FacebookTwitterGoogle+RedditEmail

The US Should End Aid to Israel

by Todd May

Philosophers are often renown for two things: their ability to think logically and their irrelevance to public discussion and debate. I am hoping to buck the trend a bit here by using my training in thought to offer a practical solution to a complex issue before the public. The issue is that of how to respond to the unfolding crisis in Israel and Palestine. The solution is this: end all aid to Israel. Not just military aid. All aid. Not just all aid until Israel ends its military occupation….All aid. Period.

There are several simple, but compelling reasons, for Americans to support such a proposal. First and foremost, by squandering the aid we have given Israel over the years (nearly five billion dollars a year, including incidentals) in the massive violation of the human rights, autonomy, and dignity of another people, Israel has forfeited any claim it might have to that aid. Regardless of the individual acts of desperation and terrorism that some Palestinians commit, the overwhelming destructiveness that Israel has performed on the Palestinian people for the last thirty-five years demonstrates that its goal has always been, and remains, the dominance of another people. The U.S. should not be aiding Israel no more than it should have been aiding South Africa under apartheid, Iran under the Shah, Iraq’s Saddam during his war with Iran, Cambodia under Pol Pot, or Indonesia during its campaign against the East Timorese.

Second, there are plenty of better ways to use this aid than that to which it has been put by Israel. We are still in a recession where money for education, health care, homelessness, and other necessities is lacking. Putting our money there is far better than wasting it on a country that chooses to spend it on the oppression of another people. If we are to spend the aid overseas, then let us spend it fighting AIDS in Africa or offering grants for infrastructure in Latin America.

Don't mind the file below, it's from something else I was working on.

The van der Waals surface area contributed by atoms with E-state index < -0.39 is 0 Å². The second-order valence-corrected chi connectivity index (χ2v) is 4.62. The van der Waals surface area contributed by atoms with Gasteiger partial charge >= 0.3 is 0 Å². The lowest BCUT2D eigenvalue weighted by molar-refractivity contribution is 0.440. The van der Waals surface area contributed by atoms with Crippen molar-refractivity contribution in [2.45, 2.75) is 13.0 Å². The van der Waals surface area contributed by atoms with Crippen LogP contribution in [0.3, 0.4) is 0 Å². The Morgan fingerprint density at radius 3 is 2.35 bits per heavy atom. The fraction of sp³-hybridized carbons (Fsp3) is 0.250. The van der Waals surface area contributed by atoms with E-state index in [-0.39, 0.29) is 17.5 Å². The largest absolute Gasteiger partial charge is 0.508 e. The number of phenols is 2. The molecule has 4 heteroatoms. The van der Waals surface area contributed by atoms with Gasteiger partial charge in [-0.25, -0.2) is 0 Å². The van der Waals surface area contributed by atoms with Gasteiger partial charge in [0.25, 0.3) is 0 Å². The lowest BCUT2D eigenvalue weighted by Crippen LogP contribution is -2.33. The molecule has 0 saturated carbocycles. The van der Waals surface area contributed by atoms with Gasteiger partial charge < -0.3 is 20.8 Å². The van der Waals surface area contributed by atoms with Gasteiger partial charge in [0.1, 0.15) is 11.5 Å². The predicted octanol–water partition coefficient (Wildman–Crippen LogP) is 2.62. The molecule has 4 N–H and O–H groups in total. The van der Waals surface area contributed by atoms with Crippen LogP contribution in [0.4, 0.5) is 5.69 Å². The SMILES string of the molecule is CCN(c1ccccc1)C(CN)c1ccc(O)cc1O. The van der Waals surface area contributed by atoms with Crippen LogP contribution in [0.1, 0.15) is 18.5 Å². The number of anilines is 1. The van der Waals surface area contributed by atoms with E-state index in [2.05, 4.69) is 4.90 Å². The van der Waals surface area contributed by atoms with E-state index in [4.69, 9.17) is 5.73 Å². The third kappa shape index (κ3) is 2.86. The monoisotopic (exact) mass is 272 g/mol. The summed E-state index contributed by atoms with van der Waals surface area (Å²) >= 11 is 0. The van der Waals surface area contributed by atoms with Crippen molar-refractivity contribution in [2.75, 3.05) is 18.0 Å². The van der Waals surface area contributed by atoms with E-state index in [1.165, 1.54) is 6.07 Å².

Finally, aid to Israel is against any conception of U.S. interests that one would want to hold, whether one is conservative or liberal. It subverts the conservatives’ attempts to build a far-reaching international campaign against terrorism. It subverts the liberals’ desire to direct U.S. policy toward upholding general human rights standards. By introducing tension with European and Arab countries, isolating the U.S. in the United Nations, and diminishing the perception (and reality) of the U.S. as an honest world broker, aid to Israel runs counter to U.S. goals and short- and long term interests.

In offering arguments for a position, philosophers are often beholden to consider objections one might raise to their views. After all, as my students often remind me, there is always another side to every issue. Let me look at the other side, then, by offering the following common objections and then replying to them.

First objection: Why not withhold or reduce aid to Israel until it leaves the Palestine and then reinstate it? Isn’t that more fair than just cutting aid off completely?

Reply: A state that seeks U.S. aid should show a legal need for it and definitely not be acting to threaten U.S. interests. Israel, as I have argued, does not contribute to U.S. interests. And if Israel leaves Palestine and then believes it needs aid, it can request it and have it considered. Given what Israel does with U.S. aid, it obviously doesn’t need any now.

Second objection: The proposal is too radical. Americans won’t want to go that far in criticizing Israel.

Reply: The reason Americans have not displayed more outrage has less to do with any deep ties to Israel than with the one-sided view of the Middle East they have been presented with. Americans have shown, in the cases of Somalia and Kosovo recently, and Ethiopia before that, a surprising ability to act on conscience and to empathize with those who suffer needlessly. What is required here, then, is a more balanced coverage of the Middle East, not a watered down proposal for what to do about it. If the U.S. media begins to pay due attention to what Israel has done in Jenin, that would go a long way toward remedying the problem.